Halle H. McNaney, project director of the Allscripts Touchworks Project, was honored with the Board Excellence Award for Business Support. Under McNaney's leadership, this comprehensive electronic health record system is now operational at 19 clinical sites, both primary care and specialists. The 13-year Medical Center veteran has orchestrated the roll-out with such efficiency that outpatient sites are now literally "lining up at the door,"waiting to be next in line for implementation – perhaps a first for the introduction of a new IT project.
Patti Murray, R.N., B.S.N., coordinator of James P. Wilmot Cancer Center nursing operations, was recognized with the Board Excellence Award for Nursing. She was honored for her commitment to high-quality, compassionate cancer care and outstanding leadership of the inpatient oncology nursing staff.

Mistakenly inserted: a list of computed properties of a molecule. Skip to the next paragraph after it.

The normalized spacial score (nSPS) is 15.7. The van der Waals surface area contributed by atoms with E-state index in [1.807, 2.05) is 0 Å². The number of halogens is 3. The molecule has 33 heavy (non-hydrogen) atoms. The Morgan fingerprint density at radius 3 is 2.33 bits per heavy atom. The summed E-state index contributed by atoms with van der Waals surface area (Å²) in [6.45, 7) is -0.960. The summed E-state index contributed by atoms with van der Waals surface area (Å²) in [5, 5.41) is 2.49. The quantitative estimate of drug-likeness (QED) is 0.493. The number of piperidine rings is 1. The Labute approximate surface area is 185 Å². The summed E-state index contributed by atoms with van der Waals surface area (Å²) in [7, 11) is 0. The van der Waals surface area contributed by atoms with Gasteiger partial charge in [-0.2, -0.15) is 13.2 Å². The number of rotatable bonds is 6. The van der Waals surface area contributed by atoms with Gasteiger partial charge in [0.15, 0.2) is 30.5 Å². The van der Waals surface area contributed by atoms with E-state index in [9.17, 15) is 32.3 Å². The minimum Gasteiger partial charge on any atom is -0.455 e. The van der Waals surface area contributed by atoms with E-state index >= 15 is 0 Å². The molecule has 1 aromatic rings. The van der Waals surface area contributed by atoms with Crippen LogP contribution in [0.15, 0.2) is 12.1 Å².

Jeff Rideout, L.M.S.W., a pediatric social worker with Golisano Children's Hospital at Strong, was recognized with the Board Excellence Award for Clinical Support. He is known for his strong advocacy for and unwavering support of children at the Medical Center and for protecting pediatric violence victims from becoming victims again by connecting them with needed services prior to discharge.
A Board Excellence Award for Teams was presented to the 8-3400 Respiratory Special Care Unit for its superior teamwork and continuous commitment to improvement, problem-solving and patient satisfaction. The team is considered a model for excellence, providing an alternative to the ICU setting, and offering a sense of continuity to a complex patient population that frequently faces long lengths of stay. The award was accepted by Medical Director David Trawick, M.D., and Mark Ott, B.S.N.
A 2006 Board Excellence Award for Teams also was presented to the Communications Center for Strong Health. In any given year, the 20-member team processes 1.1 million pages, and answers more than 1.4 million calls. The group also manages the television and telephone systems for our inpatients. Under the leadership of Pam Pupatelli, the team has improved their workflow and added value to the Medical Center, such as the introduction of a Web Paging program. Now, all Medical Center staff not only can send pages via the web, but also can input and change department call schedules. The award was accepted by Pupatelli.